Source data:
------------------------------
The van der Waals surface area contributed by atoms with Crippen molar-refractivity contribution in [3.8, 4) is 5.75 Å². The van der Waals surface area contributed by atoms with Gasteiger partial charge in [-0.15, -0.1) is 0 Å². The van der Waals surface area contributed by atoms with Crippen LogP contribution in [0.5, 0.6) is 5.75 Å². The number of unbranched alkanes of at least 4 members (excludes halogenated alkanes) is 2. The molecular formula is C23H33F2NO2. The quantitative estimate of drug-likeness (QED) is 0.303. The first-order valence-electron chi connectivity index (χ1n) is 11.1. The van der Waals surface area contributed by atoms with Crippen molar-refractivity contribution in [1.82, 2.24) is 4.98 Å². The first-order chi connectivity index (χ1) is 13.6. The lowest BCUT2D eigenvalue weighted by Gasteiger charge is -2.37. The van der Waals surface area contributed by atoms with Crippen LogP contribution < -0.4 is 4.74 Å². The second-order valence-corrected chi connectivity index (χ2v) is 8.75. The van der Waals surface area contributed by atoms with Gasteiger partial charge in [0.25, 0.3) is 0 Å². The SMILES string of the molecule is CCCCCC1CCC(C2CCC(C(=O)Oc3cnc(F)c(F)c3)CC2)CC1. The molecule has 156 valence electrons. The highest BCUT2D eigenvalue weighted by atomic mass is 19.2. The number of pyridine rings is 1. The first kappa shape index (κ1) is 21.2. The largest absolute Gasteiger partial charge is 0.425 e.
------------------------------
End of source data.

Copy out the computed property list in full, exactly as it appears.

The van der Waals surface area contributed by atoms with Crippen molar-refractivity contribution in [3.8, 4) is 5.75 Å². The van der Waals surface area contributed by atoms with Gasteiger partial charge in [-0.15, -0.1) is 0 Å². The van der Waals surface area contributed by atoms with Crippen LogP contribution in [0.5, 0.6) is 5.75 Å². The number of unbranched alkanes of at least 4 members (excludes halogenated alkanes) is 2. The molecular formula is C23H33F2NO2. The quantitative estimate of drug-likeness (QED) is 0.303. The first-order valence-electron chi connectivity index (χ1n) is 11.1. The van der Waals surface area contributed by atoms with Crippen molar-refractivity contribution in [1.82, 2.24) is 4.98 Å². The first-order chi connectivity index (χ1) is 13.6. The lowest BCUT2D eigenvalue weighted by Gasteiger charge is -2.37. The van der Waals surface area contributed by atoms with Crippen LogP contribution < -0.4 is 4.74 Å². The second-order valence-corrected chi connectivity index (χ2v) is 8.75. The van der Waals surface area contributed by atoms with Gasteiger partial charge in [0.25, 0.3) is 0 Å². The SMILES string of the molecule is CCCCCC1CCC(C2CCC(C(=O)Oc3cnc(F)c(F)c3)CC2)CC1. The molecule has 156 valence electrons. The highest BCUT2D eigenvalue weighted by atomic mass is 19.2. The number of pyridine rings is 1. The first kappa shape index (κ1) is 21.2. The largest absolute Gasteiger partial charge is 0.425 e.